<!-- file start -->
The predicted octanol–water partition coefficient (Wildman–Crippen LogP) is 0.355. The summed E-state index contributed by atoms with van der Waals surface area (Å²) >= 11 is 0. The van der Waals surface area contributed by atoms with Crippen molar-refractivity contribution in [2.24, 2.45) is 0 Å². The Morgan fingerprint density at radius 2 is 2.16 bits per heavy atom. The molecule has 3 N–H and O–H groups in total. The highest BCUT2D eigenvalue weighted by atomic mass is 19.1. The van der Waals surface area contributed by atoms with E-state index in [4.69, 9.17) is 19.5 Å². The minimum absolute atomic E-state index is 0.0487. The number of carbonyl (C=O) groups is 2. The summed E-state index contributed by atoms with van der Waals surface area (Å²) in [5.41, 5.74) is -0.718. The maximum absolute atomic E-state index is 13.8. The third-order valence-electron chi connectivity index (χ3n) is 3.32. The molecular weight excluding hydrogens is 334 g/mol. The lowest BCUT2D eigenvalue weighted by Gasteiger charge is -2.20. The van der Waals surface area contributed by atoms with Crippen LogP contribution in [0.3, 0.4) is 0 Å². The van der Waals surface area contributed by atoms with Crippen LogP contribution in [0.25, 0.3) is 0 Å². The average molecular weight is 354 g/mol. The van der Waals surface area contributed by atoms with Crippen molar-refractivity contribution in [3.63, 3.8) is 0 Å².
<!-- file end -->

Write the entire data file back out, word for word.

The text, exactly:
The predicted octanol–water partition coefficient (Wildman–Crippen LogP) is 0.355. The summed E-state index contributed by atoms with van der Waals surface area (Å²) >= 11 is 0. The van der Waals surface area contributed by atoms with Crippen molar-refractivity contribution in [2.24, 2.45) is 0 Å². The Morgan fingerprint density at radius 2 is 2.16 bits per heavy atom. The molecule has 3 N–H and O–H groups in total. The highest BCUT2D eigenvalue weighted by atomic mass is 19.1. The van der Waals surface area contributed by atoms with E-state index in [4.69, 9.17) is 19.5 Å². The minimum absolute atomic E-state index is 0.0487. The number of carbonyl (C=O) groups is 2. The summed E-state index contributed by atoms with van der Waals surface area (Å²) in [5.41, 5.74) is -0.718. The maximum absolute atomic E-state index is 13.8. The third-order valence-electron chi connectivity index (χ3n) is 3.32. The molecular weight excluding hydrogens is 334 g/mol. The lowest BCUT2D eigenvalue weighted by Gasteiger charge is -2.20. The van der Waals surface area contributed by atoms with Crippen LogP contribution in [0.3, 0.4) is 0 Å². The van der Waals surface area contributed by atoms with Crippen LogP contribution in [0.25, 0.3) is 0 Å². The average molecular weight is 354 g/mol. The van der Waals surface area contributed by atoms with Crippen molar-refractivity contribution in [3.63, 3.8) is 0 Å².